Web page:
A Black Comedy That Isn’t Funny.
Everyone in MASH comes across as cruel, not humorous.
American Film Institute’s Ranking: #56/100
Awards: Nominated for five Academy Awards winning for Best Adapted Screenplay.
Here’s some avant garde stream of consciousness for you.
War is horrifying. To participate and survive, people must cope. Some people do so by adhering to procedure and military culture. Others become self-destructive, running to drugs and alcohol. Then there are some that become unabashedly cruel. They live out crude and misogynistic lives to deal with the mangled bodies.
That last group is the focal point of Robert Altman’s MASH. We are supposed to sympathize and laugh because they aren’t doing this out of free will. In the words of Roger Ebert:
“Most comedies want us to laugh at things that aren’t really funny; in this one we laugh precisely because they’re not funny. We laugh, that we may not cry.”
Ebert’s take is ridiculous because we have nothing to cry about. The characters don’t become conduits for the horror of war because they are so deeply unlikeable. We don’t relate to them; we want to get as far away from them as possible.
To make matters worse, the director, following the new Hollywood template of hippie bullshit, created an episodic story where nothing matters, connects, or coalesces. Trying to pull the strands together in this one is intentionally made impossible.
It’s purposefully inscrutable because that’s all it has to offer: nonsense.
Continue reading “Top 100 Movie Review: #56 – MASH (1970)”
The 30 Second Ending Makes The Movie.
It’s hard to make sense of how to digest this film.
American Film Institute’s Ranking: #77/100
Awards: Nominated for five academy awards.
Well, this is weird.
For two hours, I thought George Lucas’s American Graffiti was a bit flat; you have to do better than just capture an era and have a good soundtrack to be must see cinema. Set on the last day before everyone is meant to diverge, a group of teenangers spend the last night of Summer vacation in an intertwining adventure. The problem was none of it seemed important.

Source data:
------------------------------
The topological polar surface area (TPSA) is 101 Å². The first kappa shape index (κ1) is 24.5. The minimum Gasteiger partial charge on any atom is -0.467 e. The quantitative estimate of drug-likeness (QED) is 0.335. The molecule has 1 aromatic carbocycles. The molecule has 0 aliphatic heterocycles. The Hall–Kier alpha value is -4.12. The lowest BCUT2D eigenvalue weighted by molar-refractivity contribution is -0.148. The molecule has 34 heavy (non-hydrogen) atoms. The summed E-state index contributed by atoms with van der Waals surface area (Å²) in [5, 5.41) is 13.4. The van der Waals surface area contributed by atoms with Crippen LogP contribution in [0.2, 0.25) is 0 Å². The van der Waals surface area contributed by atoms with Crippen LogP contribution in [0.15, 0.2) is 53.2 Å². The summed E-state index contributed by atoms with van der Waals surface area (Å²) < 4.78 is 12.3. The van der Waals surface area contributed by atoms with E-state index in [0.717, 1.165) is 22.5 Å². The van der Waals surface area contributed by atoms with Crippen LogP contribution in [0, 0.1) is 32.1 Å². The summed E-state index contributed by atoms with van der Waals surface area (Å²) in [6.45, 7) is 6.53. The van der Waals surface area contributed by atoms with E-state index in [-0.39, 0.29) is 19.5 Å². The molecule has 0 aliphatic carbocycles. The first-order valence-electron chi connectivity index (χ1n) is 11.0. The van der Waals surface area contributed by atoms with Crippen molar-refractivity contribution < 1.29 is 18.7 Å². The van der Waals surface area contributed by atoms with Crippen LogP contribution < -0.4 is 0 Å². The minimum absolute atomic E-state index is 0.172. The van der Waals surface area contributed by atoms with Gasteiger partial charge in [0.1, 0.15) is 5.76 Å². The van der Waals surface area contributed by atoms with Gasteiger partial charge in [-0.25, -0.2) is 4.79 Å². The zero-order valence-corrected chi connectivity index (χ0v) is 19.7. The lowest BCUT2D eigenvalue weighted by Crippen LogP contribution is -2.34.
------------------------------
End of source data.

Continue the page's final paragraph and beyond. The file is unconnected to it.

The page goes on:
That is until the very closing segment, a 30 second epilogue that shows the final outcome of the main characters.
The previous night transforms from a bunch of coming of age tropes into events that dictate the rest of their lives. It’s no longer about drag races and cherry bombs but life and death. I’m not sure if it’s enough to save the movie, but it hit me hard and made me think: the “last time” is usually mundane and hard to recognize.
Continue reading “Top 100 Movie Review: #77 – American Graffiti (1973)”
Toxic Masculinity Was Never So Much Fun.
You get to play as Johnny Bravo while objectify woman and aliens.
LesLites’ Ranking: #47/100
Duke Nukem is an anachronistic, hyper-masculine protagonist released from the imagination of pre-teen boys. He’s charmingly foul-mouthed, can perform any feat due to machismo, and ladies find him irresistible. Who else could the FBI rely on to travel through time and save Earth from an alien invasion?
The game is a blast since it realizes its front man is ridiculous. Instead of apologizing for Duke, they decide to turn the dial up to 100. Sexual innuendos are abound and there are plenty of laugh-out-loud quips. The enemies are varied with distinct gun types that lead to a fair amount of strategy. While the shooting is old school, at least the mapping to the N64 controller is serviceable.
Let’s go save some babes, shall we?
Continue reading “Top 100 N64 Review: #47 – Duke Nukem: Zero Hour (1999)”